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Back You are here: Home Social Justice People Just how useful is language policing?

Just how useful is language policing?

Language_policingIt’s very easy and common for people to be really savvy in the language they use to avoid being ableist and so on, and yet have rotten attitudes and actions. How much are we letting language policing distract us from getting to the core of the issues raised? asks Tiara the Merchgirl.

13 March 2011

I’m starting to get a little wary of language policing. Mainly because it seems a little too easy.

Instead of engaging with points of view that are challenging to yours (or just even working from a very different perspective), instead of looking within yourself to see how you’re perpetuating and practicing discrimination and harm, all you have to do is pick out a word and go “Ableist! Classist! XYZist!” and dismiss the other person altogether, self-satisfied that we’re done our Good Activist Deed Of The Day and so no one can call us out on our rubbish.

Prettying up the surface instead of dealing with the darker depths. Talking the talk but not walking the walk. Not willing to take what you dish out. Nitpicking on the small stuff because it saves us from having to tackle the hairier things.

I feel like we’re in some sort of weird semi-academic-language bubble in some internet communities, particularly Tumblr where I blog, patting ourselves on the back for not using ableist words or whatever, without actually thinking of how it works elsewhere in the world.

Honestly, outside of Tumblr, who else is going to look at words like “homophobia” and go “Oh no! That’s ableist towards people with phobias!”? Especially when the people who have a right to raise that concern haven’t brought it up in offline circles until now?

Will anyone else be able to understand why certain words are X-ist if you explain – or will they come back and say that just because they use supposedly X terms doesn’t mean they are that discriminatory in their actions?

It’s very easy (and common) for people to be really savvy in the language and yet have rotten attitudes and actions.

And speaking of savviness: I feel that language policing puts even more pressure on people whose language (mainly English) skills are already under scrutiny for not being perfect – people for whom English isn’t a first language, who learnt it in a non-English-centric country, who grew up trying to translate difficult nuances between languages and found ways that were “good enough” early on.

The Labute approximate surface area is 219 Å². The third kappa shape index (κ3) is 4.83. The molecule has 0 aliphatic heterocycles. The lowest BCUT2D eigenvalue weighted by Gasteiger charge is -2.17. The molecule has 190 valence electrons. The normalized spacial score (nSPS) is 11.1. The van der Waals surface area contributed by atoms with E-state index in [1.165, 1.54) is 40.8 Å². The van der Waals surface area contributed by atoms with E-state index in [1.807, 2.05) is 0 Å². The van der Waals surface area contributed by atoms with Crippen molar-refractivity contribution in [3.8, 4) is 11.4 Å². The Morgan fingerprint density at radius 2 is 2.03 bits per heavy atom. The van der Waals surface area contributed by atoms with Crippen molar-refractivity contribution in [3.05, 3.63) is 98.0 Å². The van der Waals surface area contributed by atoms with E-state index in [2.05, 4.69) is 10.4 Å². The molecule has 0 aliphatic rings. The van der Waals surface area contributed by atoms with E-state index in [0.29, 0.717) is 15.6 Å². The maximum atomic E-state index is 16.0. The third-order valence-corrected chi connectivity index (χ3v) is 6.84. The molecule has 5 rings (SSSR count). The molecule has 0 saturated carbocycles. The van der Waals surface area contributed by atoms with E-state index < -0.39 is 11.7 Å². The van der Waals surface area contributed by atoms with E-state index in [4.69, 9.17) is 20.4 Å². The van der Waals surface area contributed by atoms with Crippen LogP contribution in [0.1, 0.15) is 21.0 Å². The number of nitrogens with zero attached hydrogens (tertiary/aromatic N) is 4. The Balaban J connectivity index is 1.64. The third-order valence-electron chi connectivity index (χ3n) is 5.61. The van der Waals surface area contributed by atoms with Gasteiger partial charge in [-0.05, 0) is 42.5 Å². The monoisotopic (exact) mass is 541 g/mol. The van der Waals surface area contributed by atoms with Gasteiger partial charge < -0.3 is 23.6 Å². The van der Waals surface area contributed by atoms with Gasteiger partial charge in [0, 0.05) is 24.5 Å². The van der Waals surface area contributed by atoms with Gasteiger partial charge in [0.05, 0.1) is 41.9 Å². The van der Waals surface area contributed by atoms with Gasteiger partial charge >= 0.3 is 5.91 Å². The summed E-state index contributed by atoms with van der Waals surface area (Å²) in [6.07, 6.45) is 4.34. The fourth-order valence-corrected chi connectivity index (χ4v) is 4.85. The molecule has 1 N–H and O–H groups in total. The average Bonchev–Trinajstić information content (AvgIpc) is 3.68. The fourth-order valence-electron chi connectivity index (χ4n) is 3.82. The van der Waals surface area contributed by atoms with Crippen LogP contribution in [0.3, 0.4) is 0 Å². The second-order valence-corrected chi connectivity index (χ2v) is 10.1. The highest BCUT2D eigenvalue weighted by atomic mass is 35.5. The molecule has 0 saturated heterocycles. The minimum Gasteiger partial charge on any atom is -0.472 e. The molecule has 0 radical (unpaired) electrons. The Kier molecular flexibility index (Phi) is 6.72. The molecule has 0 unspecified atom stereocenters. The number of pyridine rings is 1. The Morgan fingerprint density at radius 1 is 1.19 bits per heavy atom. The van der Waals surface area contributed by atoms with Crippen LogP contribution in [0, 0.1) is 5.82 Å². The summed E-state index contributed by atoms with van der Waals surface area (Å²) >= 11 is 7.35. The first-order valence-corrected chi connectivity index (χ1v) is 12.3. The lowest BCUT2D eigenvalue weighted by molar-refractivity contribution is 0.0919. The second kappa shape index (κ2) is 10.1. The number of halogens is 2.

There’s already enough prejudice being doled out for not speaking “proper English” (as if there’s such a thing) and for not typing full sentences or using your/you’re correctly as it is.

Do we really want to privilege conversations like these towards people who have really high English language skills, whatever their perspective?

Do we really want to alienate people with important and useful perspectives because they’ve learnt to use the word “crazy” for things that don’t make sense, or can’t get people’s pronouns right because their native language only has one pronoun for any gender, or has found the term “homophobia” useful while still dealing with a debilitating phobia of spiders but doesn’t see one degrading the other?

As it is we can’t even seem to make up our minds between being descriptive and being prescriptive. “They” as a singular pronoun is OK, but you can’t use “-phobia” anymore? You shouldn’t look down at someone’s typing skills, but there’s a huge difference between “trans man” and “transman”?

I saw this happen with blogger BFP. She writes something important about having to deal with paperwork and insurance and finding it difficult due to her various health conditions, and the first responses are “This term is ableist” – when it turns out that they actually are relevant to her position.

How many of us are going to know the writer’s original life story enough to be able to make that call between “They’re ableist!” and “They lived this!”?

Do we have the right to make that call?

How much are we letting language policing distract us from getting to the core of the issues raised?

What’s important here – what they’re saying or how they’re saying it?

Tiara the Merchgirl is associate editor at The Scavenger.

 

Comments   

+1 #3 anna 2012-02-01 14:30
It's not the fact people are being called out when they're inadvertently offensive, it's the smug self-righteousn ess people tend to use when calling them out, when let's face it, I doubt they're completely free of privilege themselves. Few of us are.
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0 #2 daretoeatapeach 2011-07-02 23:33
I do believe that people are affected by the language we use. But, on the other hand, I have seen exactly what you describe on Tumblr. There are some bloggers so caught up in it I am scared to send them things because I'm afraid I'll accidentally expose myself as not PC in some way. If I'm harboring some kind of -ism, I want to be called out on it. But the Tumblr community can really get caught up in minutia sometimes, and I'm not sure if doing so helps their movement. It's something I've been pondering for a while.
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-1 #1 LoriA 2011-03-25 00:32
What an unnecessary either-or proposition-- either we focus on language or we get some real work done; either we correct ableist language or we listen to people who use English as a second language!

Why can't we correct people (politely, the first time) and still respond to their points? Why can't we use progressive language while still working towards other goals?

Language is important, and hearing someone who does not (as far as I know) identify as disabled telling disabled activists what to worry about is offensive.
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